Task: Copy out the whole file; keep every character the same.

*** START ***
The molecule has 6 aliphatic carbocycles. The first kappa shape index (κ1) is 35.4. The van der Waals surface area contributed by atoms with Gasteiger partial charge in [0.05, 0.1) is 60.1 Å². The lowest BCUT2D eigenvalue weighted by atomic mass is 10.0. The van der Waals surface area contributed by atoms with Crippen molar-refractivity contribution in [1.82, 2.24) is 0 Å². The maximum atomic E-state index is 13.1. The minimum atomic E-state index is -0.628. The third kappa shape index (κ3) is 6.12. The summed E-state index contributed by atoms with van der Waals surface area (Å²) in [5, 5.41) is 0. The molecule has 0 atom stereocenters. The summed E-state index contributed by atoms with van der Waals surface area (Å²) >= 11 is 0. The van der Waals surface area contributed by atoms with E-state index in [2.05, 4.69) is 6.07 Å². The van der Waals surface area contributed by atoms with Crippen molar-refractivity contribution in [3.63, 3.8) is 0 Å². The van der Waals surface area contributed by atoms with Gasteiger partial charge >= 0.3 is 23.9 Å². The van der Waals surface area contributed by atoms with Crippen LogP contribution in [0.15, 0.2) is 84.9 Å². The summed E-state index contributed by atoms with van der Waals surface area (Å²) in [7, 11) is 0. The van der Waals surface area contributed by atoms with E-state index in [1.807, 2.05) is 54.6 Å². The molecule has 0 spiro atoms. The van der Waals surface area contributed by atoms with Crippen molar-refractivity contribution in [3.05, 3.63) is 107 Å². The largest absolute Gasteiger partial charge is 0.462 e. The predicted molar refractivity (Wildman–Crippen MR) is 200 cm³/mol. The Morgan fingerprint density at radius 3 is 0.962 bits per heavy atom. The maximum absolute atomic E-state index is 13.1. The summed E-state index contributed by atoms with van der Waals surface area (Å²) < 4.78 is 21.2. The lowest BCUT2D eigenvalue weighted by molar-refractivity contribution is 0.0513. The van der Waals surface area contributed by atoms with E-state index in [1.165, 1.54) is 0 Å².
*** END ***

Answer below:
The molecule has 6 aliphatic carbocycles. The first kappa shape index (κ1) is 35.4. The van der Waals surface area contributed by atoms with Gasteiger partial charge in [0.05, 0.1) is 60.1 Å². The lowest BCUT2D eigenvalue weighted by atomic mass is 10.0. The van der Waals surface area contributed by atoms with Crippen molar-refractivity contribution in [1.82, 2.24) is 0 Å². The maximum atomic E-state index is 13.1. The minimum atomic E-state index is -0.628. The third kappa shape index (κ3) is 6.12. The summed E-state index contributed by atoms with van der Waals surface area (Å²) in [5, 5.41) is 0. The molecule has 0 atom stereocenters. The summed E-state index contributed by atoms with van der Waals surface area (Å²) >= 11 is 0. The van der Waals surface area contributed by atoms with E-state index in [2.05, 4.69) is 6.07 Å². The van der Waals surface area contributed by atoms with Crippen molar-refractivity contribution in [3.63, 3.8) is 0 Å². The van der Waals surface area contributed by atoms with Gasteiger partial charge >= 0.3 is 23.9 Å². The van der Waals surface area contributed by atoms with Crippen LogP contribution in [0.15, 0.2) is 84.9 Å². The summed E-state index contributed by atoms with van der Waals surface area (Å²) in [7, 11) is 0. The van der Waals surface area contributed by atoms with E-state index in [1.807, 2.05) is 54.6 Å². The molecule has 0 spiro atoms. The van der Waals surface area contributed by atoms with Crippen molar-refractivity contribution in [3.05, 3.63) is 107 Å². The largest absolute Gasteiger partial charge is 0.462 e. The predicted molar refractivity (Wildman–Crippen MR) is 200 cm³/mol. The Morgan fingerprint density at radius 3 is 0.962 bits per heavy atom. The maximum absolute atomic E-state index is 13.1. The summed E-state index contributed by atoms with van der Waals surface area (Å²) < 4.78 is 21.2. The lowest BCUT2D eigenvalue weighted by molar-refractivity contribution is 0.0513. The van der Waals surface area contributed by atoms with E-state index in [1.165, 1.54) is 0 Å².